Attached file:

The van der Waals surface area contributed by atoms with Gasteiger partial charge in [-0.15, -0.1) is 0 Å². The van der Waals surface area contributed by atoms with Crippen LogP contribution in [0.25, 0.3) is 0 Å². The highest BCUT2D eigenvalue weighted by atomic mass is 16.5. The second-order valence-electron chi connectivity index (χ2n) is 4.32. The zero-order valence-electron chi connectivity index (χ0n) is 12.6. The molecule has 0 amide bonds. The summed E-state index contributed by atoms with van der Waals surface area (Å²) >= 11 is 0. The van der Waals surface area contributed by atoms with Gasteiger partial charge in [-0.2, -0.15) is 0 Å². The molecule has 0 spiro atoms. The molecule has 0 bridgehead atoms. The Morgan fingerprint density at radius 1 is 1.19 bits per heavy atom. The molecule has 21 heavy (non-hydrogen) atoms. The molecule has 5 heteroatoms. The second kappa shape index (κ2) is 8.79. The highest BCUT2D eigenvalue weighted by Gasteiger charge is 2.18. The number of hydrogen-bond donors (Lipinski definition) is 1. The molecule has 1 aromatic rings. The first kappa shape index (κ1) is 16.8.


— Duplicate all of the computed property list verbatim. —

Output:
The van der Waals surface area contributed by atoms with Gasteiger partial charge in [-0.15, -0.1) is 0 Å². The van der Waals surface area contributed by atoms with Crippen LogP contribution in [0.25, 0.3) is 0 Å². The highest BCUT2D eigenvalue weighted by atomic mass is 16.5. The second-order valence-electron chi connectivity index (χ2n) is 4.32. The zero-order valence-electron chi connectivity index (χ0n) is 12.6. The molecule has 0 amide bonds. The summed E-state index contributed by atoms with van der Waals surface area (Å²) >= 11 is 0. The van der Waals surface area contributed by atoms with Gasteiger partial charge in [-0.2, -0.15) is 0 Å². The molecule has 0 spiro atoms. The molecule has 0 bridgehead atoms. The Morgan fingerprint density at radius 1 is 1.19 bits per heavy atom. The molecule has 21 heavy (non-hydrogen) atoms. The molecule has 5 heteroatoms. The second kappa shape index (κ2) is 8.79. The highest BCUT2D eigenvalue weighted by Gasteiger charge is 2.18. The number of hydrogen-bond donors (Lipinski definition) is 1. The molecule has 1 aromatic rings. The first kappa shape index (κ1) is 16.8.